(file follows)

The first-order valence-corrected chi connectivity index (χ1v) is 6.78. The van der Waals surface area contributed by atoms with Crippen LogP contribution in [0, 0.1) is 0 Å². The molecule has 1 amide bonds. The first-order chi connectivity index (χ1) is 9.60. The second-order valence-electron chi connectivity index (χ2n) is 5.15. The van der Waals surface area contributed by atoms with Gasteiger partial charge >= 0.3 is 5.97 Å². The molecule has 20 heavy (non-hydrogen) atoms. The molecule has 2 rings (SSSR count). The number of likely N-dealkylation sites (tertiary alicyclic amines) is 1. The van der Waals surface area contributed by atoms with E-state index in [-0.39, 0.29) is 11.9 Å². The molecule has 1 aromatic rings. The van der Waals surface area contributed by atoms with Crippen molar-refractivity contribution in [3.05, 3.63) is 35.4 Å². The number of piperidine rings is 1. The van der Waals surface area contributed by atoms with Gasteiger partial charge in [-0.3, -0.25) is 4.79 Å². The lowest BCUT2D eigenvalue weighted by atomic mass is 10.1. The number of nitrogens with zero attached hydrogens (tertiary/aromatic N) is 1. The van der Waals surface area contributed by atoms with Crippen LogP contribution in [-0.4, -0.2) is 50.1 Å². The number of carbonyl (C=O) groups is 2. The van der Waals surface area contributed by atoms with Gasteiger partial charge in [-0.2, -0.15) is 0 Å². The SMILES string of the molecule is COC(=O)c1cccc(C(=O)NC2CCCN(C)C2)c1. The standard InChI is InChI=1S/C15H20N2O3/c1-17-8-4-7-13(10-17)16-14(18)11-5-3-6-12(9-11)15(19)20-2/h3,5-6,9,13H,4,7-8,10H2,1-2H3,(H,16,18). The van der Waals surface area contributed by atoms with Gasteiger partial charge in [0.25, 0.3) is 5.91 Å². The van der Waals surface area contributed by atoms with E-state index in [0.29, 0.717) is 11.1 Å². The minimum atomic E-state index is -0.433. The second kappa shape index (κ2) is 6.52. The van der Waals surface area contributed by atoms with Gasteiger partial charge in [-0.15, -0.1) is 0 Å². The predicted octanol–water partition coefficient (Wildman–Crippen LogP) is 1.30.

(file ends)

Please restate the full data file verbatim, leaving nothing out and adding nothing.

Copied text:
The first-order valence-corrected chi connectivity index (χ1v) is 6.78. The van der Waals surface area contributed by atoms with Crippen LogP contribution in [0, 0.1) is 0 Å². The molecule has 1 amide bonds. The first-order chi connectivity index (χ1) is 9.60. The second-order valence-electron chi connectivity index (χ2n) is 5.15. The van der Waals surface area contributed by atoms with Gasteiger partial charge >= 0.3 is 5.97 Å². The molecule has 20 heavy (non-hydrogen) atoms. The molecule has 2 rings (SSSR count). The number of likely N-dealkylation sites (tertiary alicyclic amines) is 1. The van der Waals surface area contributed by atoms with E-state index in [-0.39, 0.29) is 11.9 Å². The molecule has 1 aromatic rings. The van der Waals surface area contributed by atoms with Crippen molar-refractivity contribution in [3.05, 3.63) is 35.4 Å². The number of piperidine rings is 1. The van der Waals surface area contributed by atoms with Gasteiger partial charge in [-0.3, -0.25) is 4.79 Å². The lowest BCUT2D eigenvalue weighted by atomic mass is 10.1. The number of nitrogens with zero attached hydrogens (tertiary/aromatic N) is 1. The van der Waals surface area contributed by atoms with Crippen LogP contribution in [-0.4, -0.2) is 50.1 Å². The number of carbonyl (C=O) groups is 2. The van der Waals surface area contributed by atoms with Gasteiger partial charge in [-0.2, -0.15) is 0 Å². The SMILES string of the molecule is COC(=O)c1cccc(C(=O)NC2CCCN(C)C2)c1. The standard InChI is InChI=1S/C15H20N2O3/c1-17-8-4-7-13(10-17)16-14(18)11-5-3-6-12(9-11)15(19)20-2/h3,5-6,9,13H,4,7-8,10H2,1-2H3,(H,16,18). The van der Waals surface area contributed by atoms with Gasteiger partial charge in [0.25, 0.3) is 5.91 Å². The van der Waals surface area contributed by atoms with E-state index in [0.29, 0.717) is 11.1 Å². The minimum atomic E-state index is -0.433. The second kappa shape index (κ2) is 6.52. The van der Waals surface area contributed by atoms with Gasteiger partial charge in [-0.15, -0.1) is 0 Å². The predicted octanol–water partition coefficient (Wildman–Crippen LogP) is 1.30.